DURYODHAN Vs. BHARAT
LAWS(ORI)-1988-11-7
HIGH COURT OF ORISSA
Decided on November 07,1988

DURYODHAN Appellant
VERSUS
BHARAT Respondents


Referred Judgements :-

NEDUNURI KAMESWARAMMA V. SAMPATI SUBBA RAO [REFERRED TO]
KUNJU KESAVAN VS. M M PHILIP [REFERRED TO]
KRISHNA DAS NANDY VS. BIDHAN CHANDRA ROY [REFERRED TO]
RADHA GOBINDA JEW VS. KEWALA DEVI JAISWAL [REFERRED TO]
SARASWATI DEBI VS. SATYA NARAYAN GUPTA [REFERRED TO]
GIRDHARSINGH VS. GOKUL [REFERRED TO]



Cited Judgements :-

LUNA KHAN VS. LALU [LAWS(RAJ)-1991-1-62] [REFERRED TO]
Krushna Chandra Nayak VS. Orissa Sanitary Mart, represented through its Managing Partner [LAWS(ORI)-2007-6-68] [REFERRED TO]


JUDGEMENT

- (1.)Duryodhan Mohapatra, defendant No. 1 in the trial Court and respondent No. 1 in the lower appellate Court has filed this appeal under O.43, R.1(4), of Civil P.C. (for short ' C.P.C.'), challenging the order of the lower appellate Court remanding the case to the trial Court with the direction to frame two specific issues, give opportunity to both the sides to adduce additional evidence, if any, on the said issues and to decide the suit afresh after hearing the parties.
(2.)The respondents filed the suit for partition of the suit properties and for separate allotment of Ac. 0.02 decimals of land out of the 2/3rd interest of the plaintiffs to defendants 2, 3 and 4. The suit property was the homestead land of one Kusuna Mohapatra. The case of the plaintiffs, shortly put, was that one Kusuna Mohapatra had three sons viz. Naran, Gangadhar and Gananatha. The three brothers were separated and were possessing their respective interests in the suit property before the current settlement and therefore separate note of possession of each branch had been noted in the record of rights. Of the three sons of Kusuna, Naran died first leaving his son defendant No. 1. Thereafter Gangadhar died unmarried. The plaintiffs are the sons of Gananath and the defendant No. 1 is the son of Naran. On the death of Gangadhar, his property devolved upon Gananath, the surviving brother. Out of the said suit property, an area of Ac. 0.02 decimals was sold to defendant No. 2 by Gananath by a registered sale deed dt. 7-4-1936. The suit property having not been partitioned by metes and bounds, the plaintiffs and defendant No. 1 were in possession of the same jointly. The request for amicable partition by the plaintiffs having been turned down by defendant No. 1. The plaintiffs filed the suit for the aforementioned reliefs. 2-A. In the written statement, defendant. No. 1 denied the plea of the plaintiffs and stated that Kusuna Mohapatra had two wives, namely, Saita and Jasomanti, Naran and Gangadhar were sons of Kusuna through his first wife, Saita and Gananath was his son through his second wife Jasomanti. After the death of Kusuna, Naran, Gangadhar and Gananath had together lived for some time, but subsequently they were separated. By the time of current settlement, the three brothers had separated. In the partition, the suit property had been allotted to Gangadhar and in the current settlement records, separate note of possession had been made accordingly. After the current settlement Gangadhar and Naran again reunited, lived together and Gangadhar died while living jointly with Naran. Naran thereafter succeeded to the suit property left by Gangadhar and possessed the same. The suit plots 1008 and 1009 with houses standing thereon were claimed to be in exclusive possession of defendant No. 1. On these pleadings the defendants denied the claim for partition, and allotment of shares of defendant No. 1.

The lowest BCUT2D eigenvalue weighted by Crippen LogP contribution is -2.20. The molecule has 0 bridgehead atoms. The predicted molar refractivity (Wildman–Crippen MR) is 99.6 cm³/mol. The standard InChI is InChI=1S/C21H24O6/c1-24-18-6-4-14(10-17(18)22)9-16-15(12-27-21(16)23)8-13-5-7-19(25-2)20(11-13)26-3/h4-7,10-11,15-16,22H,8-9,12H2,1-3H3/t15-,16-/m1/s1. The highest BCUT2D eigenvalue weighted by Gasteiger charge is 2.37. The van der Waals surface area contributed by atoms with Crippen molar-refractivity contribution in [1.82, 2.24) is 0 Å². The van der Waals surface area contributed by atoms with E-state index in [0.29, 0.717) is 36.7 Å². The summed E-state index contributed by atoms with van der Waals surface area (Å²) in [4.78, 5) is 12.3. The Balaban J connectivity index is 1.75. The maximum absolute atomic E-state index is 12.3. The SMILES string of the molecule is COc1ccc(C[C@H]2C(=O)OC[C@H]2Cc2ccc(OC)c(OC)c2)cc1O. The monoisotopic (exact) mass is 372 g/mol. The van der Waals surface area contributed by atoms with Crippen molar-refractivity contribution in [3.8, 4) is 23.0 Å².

(3.)The trial Court framed six issues, but no specific issues were framed on the questions whether Kusuna Mohapatra had two wives; whether Naran, the father of defendant No. 1 and Gangadhar were born through his first wife and Gananath was born through his second wife; whether Naran and Gangadhar were reunited after current settlement and Gangadhar predeceased Naran during their jointness. However, the trial Court considered these questions on the evidence available on record and came to hold that the case of defendant No. 1 as stated earlier is acceptable.


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